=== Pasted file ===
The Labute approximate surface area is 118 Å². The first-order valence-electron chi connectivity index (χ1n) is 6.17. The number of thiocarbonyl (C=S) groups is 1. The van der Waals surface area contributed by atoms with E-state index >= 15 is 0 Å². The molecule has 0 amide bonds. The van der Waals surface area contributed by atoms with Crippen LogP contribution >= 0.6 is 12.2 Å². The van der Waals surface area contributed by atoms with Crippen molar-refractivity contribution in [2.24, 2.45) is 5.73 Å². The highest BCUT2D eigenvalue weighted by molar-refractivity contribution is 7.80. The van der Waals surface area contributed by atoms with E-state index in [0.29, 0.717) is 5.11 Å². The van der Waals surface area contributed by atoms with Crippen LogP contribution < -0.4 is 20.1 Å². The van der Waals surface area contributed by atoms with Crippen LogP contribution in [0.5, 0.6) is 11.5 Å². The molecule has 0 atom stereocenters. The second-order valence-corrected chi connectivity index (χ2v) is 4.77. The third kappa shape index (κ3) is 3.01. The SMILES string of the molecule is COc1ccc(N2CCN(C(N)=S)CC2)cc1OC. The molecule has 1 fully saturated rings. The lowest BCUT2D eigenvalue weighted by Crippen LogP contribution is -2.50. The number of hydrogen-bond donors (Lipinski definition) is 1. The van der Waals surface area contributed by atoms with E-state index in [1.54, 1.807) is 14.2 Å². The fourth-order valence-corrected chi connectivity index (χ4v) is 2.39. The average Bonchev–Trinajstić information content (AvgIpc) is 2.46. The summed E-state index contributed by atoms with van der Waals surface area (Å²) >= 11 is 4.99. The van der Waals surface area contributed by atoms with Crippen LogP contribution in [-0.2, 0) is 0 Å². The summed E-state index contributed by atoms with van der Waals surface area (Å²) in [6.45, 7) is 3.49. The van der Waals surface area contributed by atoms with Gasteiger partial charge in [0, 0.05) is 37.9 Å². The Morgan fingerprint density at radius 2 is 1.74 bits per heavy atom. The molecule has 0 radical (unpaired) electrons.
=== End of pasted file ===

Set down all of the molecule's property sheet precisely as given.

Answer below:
The Labute approximate surface area is 118 Å². The first-order valence-electron chi connectivity index (χ1n) is 6.17. The number of thiocarbonyl (C=S) groups is 1. The van der Waals surface area contributed by atoms with E-state index >= 15 is 0 Å². The molecule has 0 amide bonds. The van der Waals surface area contributed by atoms with Crippen LogP contribution >= 0.6 is 12.2 Å². The van der Waals surface area contributed by atoms with Crippen molar-refractivity contribution in [2.24, 2.45) is 5.73 Å². The highest BCUT2D eigenvalue weighted by molar-refractivity contribution is 7.80. The van der Waals surface area contributed by atoms with E-state index in [0.29, 0.717) is 5.11 Å². The van der Waals surface area contributed by atoms with Crippen LogP contribution < -0.4 is 20.1 Å². The van der Waals surface area contributed by atoms with Crippen LogP contribution in [0.5, 0.6) is 11.5 Å². The molecule has 0 atom stereocenters. The second-order valence-corrected chi connectivity index (χ2v) is 4.77. The third kappa shape index (κ3) is 3.01. The SMILES string of the molecule is COc1ccc(N2CCN(C(N)=S)CC2)cc1OC. The molecule has 1 fully saturated rings. The lowest BCUT2D eigenvalue weighted by Crippen LogP contribution is -2.50. The number of hydrogen-bond donors (Lipinski definition) is 1. The van der Waals surface area contributed by atoms with E-state index in [1.54, 1.807) is 14.2 Å². The fourth-order valence-corrected chi connectivity index (χ4v) is 2.39. The average Bonchev–Trinajstić information content (AvgIpc) is 2.46. The summed E-state index contributed by atoms with van der Waals surface area (Å²) >= 11 is 4.99. The van der Waals surface area contributed by atoms with Crippen LogP contribution in [-0.2, 0) is 0 Å². The summed E-state index contributed by atoms with van der Waals surface area (Å²) in [6.45, 7) is 3.49. The van der Waals surface area contributed by atoms with Gasteiger partial charge in [0, 0.05) is 37.9 Å². The Morgan fingerprint density at radius 2 is 1.74 bits per heavy atom. The molecule has 0 radical (unpaired) electrons.